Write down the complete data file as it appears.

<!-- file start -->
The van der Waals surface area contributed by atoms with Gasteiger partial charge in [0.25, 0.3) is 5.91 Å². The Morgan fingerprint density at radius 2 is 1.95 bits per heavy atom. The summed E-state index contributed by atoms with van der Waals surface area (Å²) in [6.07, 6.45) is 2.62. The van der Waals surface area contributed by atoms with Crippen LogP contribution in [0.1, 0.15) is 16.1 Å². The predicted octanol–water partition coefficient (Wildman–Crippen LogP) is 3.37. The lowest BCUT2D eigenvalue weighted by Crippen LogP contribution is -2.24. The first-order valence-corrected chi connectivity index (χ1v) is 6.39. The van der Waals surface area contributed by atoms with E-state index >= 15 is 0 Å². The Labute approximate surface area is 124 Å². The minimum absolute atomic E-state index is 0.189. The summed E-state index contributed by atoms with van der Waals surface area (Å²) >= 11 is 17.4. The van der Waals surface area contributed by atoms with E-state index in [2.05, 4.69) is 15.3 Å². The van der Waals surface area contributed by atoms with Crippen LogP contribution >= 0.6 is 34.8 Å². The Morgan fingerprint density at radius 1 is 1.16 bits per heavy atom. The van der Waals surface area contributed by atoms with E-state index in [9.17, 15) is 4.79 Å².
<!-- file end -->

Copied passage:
The van der Waals surface area contributed by atoms with Gasteiger partial charge in [0.25, 0.3) is 5.91 Å². The Morgan fingerprint density at radius 2 is 1.95 bits per heavy atom. The summed E-state index contributed by atoms with van der Waals surface area (Å²) in [6.07, 6.45) is 2.62. The van der Waals surface area contributed by atoms with Crippen LogP contribution in [0.1, 0.15) is 16.1 Å². The predicted octanol–water partition coefficient (Wildman–Crippen LogP) is 3.37. The lowest BCUT2D eigenvalue weighted by Crippen LogP contribution is -2.24. The first-order valence-corrected chi connectivity index (χ1v) is 6.39. The van der Waals surface area contributed by atoms with E-state index >= 15 is 0 Å². The Labute approximate surface area is 124 Å². The minimum absolute atomic E-state index is 0.189. The summed E-state index contributed by atoms with van der Waals surface area (Å²) >= 11 is 17.4. The van der Waals surface area contributed by atoms with E-state index in [2.05, 4.69) is 15.3 Å². The van der Waals surface area contributed by atoms with Crippen LogP contribution >= 0.6 is 34.8 Å². The Morgan fingerprint density at radius 1 is 1.16 bits per heavy atom. The van der Waals surface area contributed by atoms with E-state index in [9.17, 15) is 4.79 Å².